Background Internet partner services (IPS) is the process of notifying named sexual partners to a newly diagnosed syphilis or HIV patient, where the only contact information for that partner is an email address or website handle. Although IPS is recommended by the Centers for Disease Control and Prevention, limited data are available regarding outcomes and the benefits to public health. San Francisco STD Prevention and Control Services has implemented IPS for over a decade. IPS data collected between 2006 and 2011 from newly diagnosed HIV and syphilis index patients and the outcomes of their partner investigations were examined.
Methods The proportion of partners with only internet contact information who, through IPS, had more contact information gathered was calculated. Additionally, the proportion of these partners who were presumptively treated or brought to treatment (for syphilis investigation) or who were tested for HIV (for HIV investigation) was also examined.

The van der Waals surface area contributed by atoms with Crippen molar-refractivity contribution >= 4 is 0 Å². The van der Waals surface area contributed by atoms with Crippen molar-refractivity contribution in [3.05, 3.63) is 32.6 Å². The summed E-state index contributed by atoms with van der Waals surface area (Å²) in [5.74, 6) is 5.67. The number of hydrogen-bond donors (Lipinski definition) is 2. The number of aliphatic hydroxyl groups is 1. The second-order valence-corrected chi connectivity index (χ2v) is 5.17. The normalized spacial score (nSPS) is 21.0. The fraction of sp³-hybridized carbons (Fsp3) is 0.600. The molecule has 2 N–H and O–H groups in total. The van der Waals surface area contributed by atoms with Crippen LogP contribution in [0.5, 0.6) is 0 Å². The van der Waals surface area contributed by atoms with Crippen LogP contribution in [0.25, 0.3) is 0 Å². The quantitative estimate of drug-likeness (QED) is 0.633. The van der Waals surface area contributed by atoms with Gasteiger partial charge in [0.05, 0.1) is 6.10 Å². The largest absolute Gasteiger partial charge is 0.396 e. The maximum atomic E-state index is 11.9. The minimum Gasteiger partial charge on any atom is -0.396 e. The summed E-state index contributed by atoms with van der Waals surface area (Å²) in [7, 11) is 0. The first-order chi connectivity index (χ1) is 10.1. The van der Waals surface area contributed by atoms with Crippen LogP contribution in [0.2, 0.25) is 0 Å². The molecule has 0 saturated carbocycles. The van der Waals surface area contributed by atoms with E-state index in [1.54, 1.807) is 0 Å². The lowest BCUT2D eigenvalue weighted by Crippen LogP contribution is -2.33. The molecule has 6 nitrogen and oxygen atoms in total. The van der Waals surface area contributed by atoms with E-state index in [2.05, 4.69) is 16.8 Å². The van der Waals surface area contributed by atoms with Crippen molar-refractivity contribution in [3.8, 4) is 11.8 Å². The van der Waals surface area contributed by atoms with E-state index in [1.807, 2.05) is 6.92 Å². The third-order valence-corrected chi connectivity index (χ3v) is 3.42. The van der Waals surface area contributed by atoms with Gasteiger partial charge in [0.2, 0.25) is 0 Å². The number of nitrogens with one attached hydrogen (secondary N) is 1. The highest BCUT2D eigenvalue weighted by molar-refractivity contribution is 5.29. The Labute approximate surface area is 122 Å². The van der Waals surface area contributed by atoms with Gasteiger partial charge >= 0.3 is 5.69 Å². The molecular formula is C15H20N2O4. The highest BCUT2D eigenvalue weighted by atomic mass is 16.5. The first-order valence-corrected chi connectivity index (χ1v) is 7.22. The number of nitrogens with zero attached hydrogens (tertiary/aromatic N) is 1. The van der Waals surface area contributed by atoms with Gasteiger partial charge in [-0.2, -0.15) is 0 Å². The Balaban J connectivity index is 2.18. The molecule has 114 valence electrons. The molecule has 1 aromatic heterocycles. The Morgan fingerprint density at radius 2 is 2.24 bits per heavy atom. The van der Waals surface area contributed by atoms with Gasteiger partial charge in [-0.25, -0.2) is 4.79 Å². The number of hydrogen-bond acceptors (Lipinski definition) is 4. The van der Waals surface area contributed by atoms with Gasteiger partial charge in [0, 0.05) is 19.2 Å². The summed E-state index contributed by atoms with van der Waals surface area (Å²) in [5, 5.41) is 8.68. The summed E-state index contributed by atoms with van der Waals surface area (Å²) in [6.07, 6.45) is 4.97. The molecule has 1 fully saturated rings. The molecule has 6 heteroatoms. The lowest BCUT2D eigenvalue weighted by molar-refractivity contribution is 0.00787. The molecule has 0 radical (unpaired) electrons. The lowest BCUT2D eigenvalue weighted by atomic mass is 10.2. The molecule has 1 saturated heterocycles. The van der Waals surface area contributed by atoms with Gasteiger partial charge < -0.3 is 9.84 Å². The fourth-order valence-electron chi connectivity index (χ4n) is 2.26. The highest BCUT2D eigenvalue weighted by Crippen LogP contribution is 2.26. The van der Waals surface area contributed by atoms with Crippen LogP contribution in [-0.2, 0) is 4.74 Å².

Results Between 2006 and 2011, 4,255 partners were elicited from syphilis cases and 3,607 partners from HIV cases. Of these partners, 645 from syphilis index cases and 691 from HIV index cases only had internet contact information. Overall, 47.1% and 46.6% of the syphilis and HIV internet partners, respectively, were successfully contacted and resulted in more contact information being gathered. Of the syphilis internet partners with updated contact information, 129 (42.4%) were either presumptively treated or brought to treatment and represented an increase of 7.2% in successful partner service outcomes. Among the HIV internet contacts, 55 (17.1%) were tested for HIV; a 7.9% increase in successful partner outcomes.
Conclusions By developing and maintaining IPS infrastructure in San Francisco, a substantially larger proportion of partners were able to be contacted by Disease Intervention Specialists (DIS) and successful outcomes of partner services increased for both syphilis and HIV.
- partner services